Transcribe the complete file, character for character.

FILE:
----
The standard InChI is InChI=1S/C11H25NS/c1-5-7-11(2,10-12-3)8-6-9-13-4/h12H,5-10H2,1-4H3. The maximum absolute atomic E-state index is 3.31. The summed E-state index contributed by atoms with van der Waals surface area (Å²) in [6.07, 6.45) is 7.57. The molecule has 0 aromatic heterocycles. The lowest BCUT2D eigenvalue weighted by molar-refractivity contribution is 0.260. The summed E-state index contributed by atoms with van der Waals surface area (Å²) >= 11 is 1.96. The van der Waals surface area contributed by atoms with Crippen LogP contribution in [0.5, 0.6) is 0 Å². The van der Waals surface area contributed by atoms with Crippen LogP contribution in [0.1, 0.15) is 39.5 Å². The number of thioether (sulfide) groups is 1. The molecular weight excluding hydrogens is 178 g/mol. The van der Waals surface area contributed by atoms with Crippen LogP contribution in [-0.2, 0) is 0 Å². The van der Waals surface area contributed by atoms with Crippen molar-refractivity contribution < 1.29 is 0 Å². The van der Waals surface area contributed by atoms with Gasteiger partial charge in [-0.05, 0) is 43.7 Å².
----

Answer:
The standard InChI is InChI=1S/C11H25NS/c1-5-7-11(2,10-12-3)8-6-9-13-4/h12H,5-10H2,1-4H3. The maximum absolute atomic E-state index is 3.31. The summed E-state index contributed by atoms with van der Waals surface area (Å²) in [6.07, 6.45) is 7.57. The molecule has 0 aromatic heterocycles. The lowest BCUT2D eigenvalue weighted by molar-refractivity contribution is 0.260. The summed E-state index contributed by atoms with van der Waals surface area (Å²) >= 11 is 1.96. The van der Waals surface area contributed by atoms with Crippen LogP contribution in [0.5, 0.6) is 0 Å². The van der Waals surface area contributed by atoms with Crippen LogP contribution in [0.1, 0.15) is 39.5 Å². The number of thioether (sulfide) groups is 1. The molecular weight excluding hydrogens is 178 g/mol. The van der Waals surface area contributed by atoms with Crippen LogP contribution in [-0.2, 0) is 0 Å². The van der Waals surface area contributed by atoms with Crippen molar-refractivity contribution < 1.29 is 0 Å². The van der Waals surface area contributed by atoms with Gasteiger partial charge in [-0.05, 0) is 43.7 Å².